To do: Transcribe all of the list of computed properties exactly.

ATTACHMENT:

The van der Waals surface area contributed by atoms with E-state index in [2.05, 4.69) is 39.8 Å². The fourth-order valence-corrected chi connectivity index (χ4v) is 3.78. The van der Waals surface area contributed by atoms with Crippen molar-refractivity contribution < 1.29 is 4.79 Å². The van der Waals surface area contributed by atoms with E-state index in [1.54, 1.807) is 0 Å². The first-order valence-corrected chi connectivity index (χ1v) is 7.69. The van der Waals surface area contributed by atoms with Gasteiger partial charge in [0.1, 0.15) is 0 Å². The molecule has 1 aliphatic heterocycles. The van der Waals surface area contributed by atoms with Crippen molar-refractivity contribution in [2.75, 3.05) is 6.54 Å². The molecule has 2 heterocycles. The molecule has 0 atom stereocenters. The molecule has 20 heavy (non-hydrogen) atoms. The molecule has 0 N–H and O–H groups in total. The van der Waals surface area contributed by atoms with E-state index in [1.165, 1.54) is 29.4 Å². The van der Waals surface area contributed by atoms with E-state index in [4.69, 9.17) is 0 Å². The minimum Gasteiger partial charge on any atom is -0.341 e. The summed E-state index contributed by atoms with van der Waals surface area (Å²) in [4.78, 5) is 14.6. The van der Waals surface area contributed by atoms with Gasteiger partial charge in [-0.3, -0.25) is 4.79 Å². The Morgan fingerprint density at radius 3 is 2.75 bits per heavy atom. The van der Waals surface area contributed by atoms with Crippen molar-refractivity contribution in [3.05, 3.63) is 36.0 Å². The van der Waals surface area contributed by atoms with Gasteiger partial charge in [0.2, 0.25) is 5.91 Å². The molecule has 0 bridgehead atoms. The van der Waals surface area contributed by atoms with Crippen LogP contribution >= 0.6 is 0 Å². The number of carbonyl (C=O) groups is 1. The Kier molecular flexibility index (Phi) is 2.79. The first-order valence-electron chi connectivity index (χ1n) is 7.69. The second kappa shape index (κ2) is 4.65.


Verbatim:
The van der Waals surface area contributed by atoms with E-state index in [2.05, 4.69) is 39.8 Å². The fourth-order valence-corrected chi connectivity index (χ4v) is 3.78. The van der Waals surface area contributed by atoms with Crippen molar-refractivity contribution < 1.29 is 4.79 Å². The van der Waals surface area contributed by atoms with E-state index in [1.54, 1.807) is 0 Å². The first-order valence-corrected chi connectivity index (χ1v) is 7.69. The van der Waals surface area contributed by atoms with Gasteiger partial charge in [0.1, 0.15) is 0 Å². The molecule has 1 aliphatic heterocycles. The van der Waals surface area contributed by atoms with Crippen molar-refractivity contribution in [2.75, 3.05) is 6.54 Å². The molecule has 2 heterocycles. The molecule has 0 atom stereocenters. The molecule has 20 heavy (non-hydrogen) atoms. The molecule has 0 N–H and O–H groups in total. The van der Waals surface area contributed by atoms with E-state index in [1.165, 1.54) is 29.4 Å². The van der Waals surface area contributed by atoms with E-state index in [4.69, 9.17) is 0 Å². The minimum Gasteiger partial charge on any atom is -0.341 e. The summed E-state index contributed by atoms with van der Waals surface area (Å²) in [4.78, 5) is 14.6. The van der Waals surface area contributed by atoms with Gasteiger partial charge in [-0.3, -0.25) is 4.79 Å². The Morgan fingerprint density at radius 3 is 2.75 bits per heavy atom. The van der Waals surface area contributed by atoms with Crippen molar-refractivity contribution in [3.05, 3.63) is 36.0 Å². The van der Waals surface area contributed by atoms with Gasteiger partial charge in [0.2, 0.25) is 5.91 Å². The molecule has 0 bridgehead atoms. The van der Waals surface area contributed by atoms with Crippen LogP contribution >= 0.6 is 0 Å². The number of carbonyl (C=O) groups is 1. The Kier molecular flexibility index (Phi) is 2.79. The first-order valence-electron chi connectivity index (χ1n) is 7.69. The second kappa shape index (κ2) is 4.65.